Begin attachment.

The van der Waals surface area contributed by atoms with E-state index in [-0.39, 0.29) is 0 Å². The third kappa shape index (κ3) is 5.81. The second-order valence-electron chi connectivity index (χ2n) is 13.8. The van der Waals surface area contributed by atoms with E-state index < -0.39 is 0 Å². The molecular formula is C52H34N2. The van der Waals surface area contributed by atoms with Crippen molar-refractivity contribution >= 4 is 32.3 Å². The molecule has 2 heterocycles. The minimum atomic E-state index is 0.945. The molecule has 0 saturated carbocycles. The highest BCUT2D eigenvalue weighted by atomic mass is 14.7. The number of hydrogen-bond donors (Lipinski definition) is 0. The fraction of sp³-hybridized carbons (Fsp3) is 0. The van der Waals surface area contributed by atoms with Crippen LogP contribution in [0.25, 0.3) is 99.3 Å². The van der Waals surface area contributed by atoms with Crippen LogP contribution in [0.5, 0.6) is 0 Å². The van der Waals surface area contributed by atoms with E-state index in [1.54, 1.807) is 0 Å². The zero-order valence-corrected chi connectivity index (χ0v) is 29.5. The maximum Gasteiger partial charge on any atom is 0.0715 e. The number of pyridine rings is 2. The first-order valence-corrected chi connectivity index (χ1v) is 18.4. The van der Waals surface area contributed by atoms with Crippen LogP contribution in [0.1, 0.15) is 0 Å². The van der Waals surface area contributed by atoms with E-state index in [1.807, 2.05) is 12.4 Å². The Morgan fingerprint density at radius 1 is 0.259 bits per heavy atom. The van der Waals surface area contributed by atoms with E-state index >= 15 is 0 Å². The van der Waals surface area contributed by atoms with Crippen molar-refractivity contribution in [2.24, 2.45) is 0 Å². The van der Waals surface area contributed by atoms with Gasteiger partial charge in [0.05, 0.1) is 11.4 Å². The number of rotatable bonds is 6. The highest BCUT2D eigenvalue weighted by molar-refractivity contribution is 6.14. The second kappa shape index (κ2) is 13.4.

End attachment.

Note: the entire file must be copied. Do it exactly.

The van der Waals surface area contributed by atoms with E-state index in [-0.39, 0.29) is 0 Å². The third kappa shape index (κ3) is 5.81. The second-order valence-electron chi connectivity index (χ2n) is 13.8. The van der Waals surface area contributed by atoms with E-state index < -0.39 is 0 Å². The molecular formula is C52H34N2. The van der Waals surface area contributed by atoms with Crippen molar-refractivity contribution >= 4 is 32.3 Å². The molecule has 2 heterocycles. The minimum atomic E-state index is 0.945. The molecule has 0 saturated carbocycles. The highest BCUT2D eigenvalue weighted by atomic mass is 14.7. The number of hydrogen-bond donors (Lipinski definition) is 0. The fraction of sp³-hybridized carbons (Fsp3) is 0. The van der Waals surface area contributed by atoms with Crippen LogP contribution in [0.25, 0.3) is 99.3 Å². The van der Waals surface area contributed by atoms with Crippen LogP contribution in [0.5, 0.6) is 0 Å². The van der Waals surface area contributed by atoms with E-state index in [1.54, 1.807) is 0 Å². The zero-order valence-corrected chi connectivity index (χ0v) is 29.5. The maximum Gasteiger partial charge on any atom is 0.0715 e. The number of pyridine rings is 2. The first-order valence-corrected chi connectivity index (χ1v) is 18.4. The van der Waals surface area contributed by atoms with Crippen LogP contribution in [0.1, 0.15) is 0 Å². The van der Waals surface area contributed by atoms with E-state index in [1.807, 2.05) is 12.4 Å². The Morgan fingerprint density at radius 1 is 0.259 bits per heavy atom. The van der Waals surface area contributed by atoms with E-state index >= 15 is 0 Å². The van der Waals surface area contributed by atoms with Crippen molar-refractivity contribution in [2.24, 2.45) is 0 Å². The van der Waals surface area contributed by atoms with Gasteiger partial charge in [0.05, 0.1) is 11.4 Å². The number of rotatable bonds is 6. The highest BCUT2D eigenvalue weighted by molar-refractivity contribution is 6.14. The second kappa shape index (κ2) is 13.4.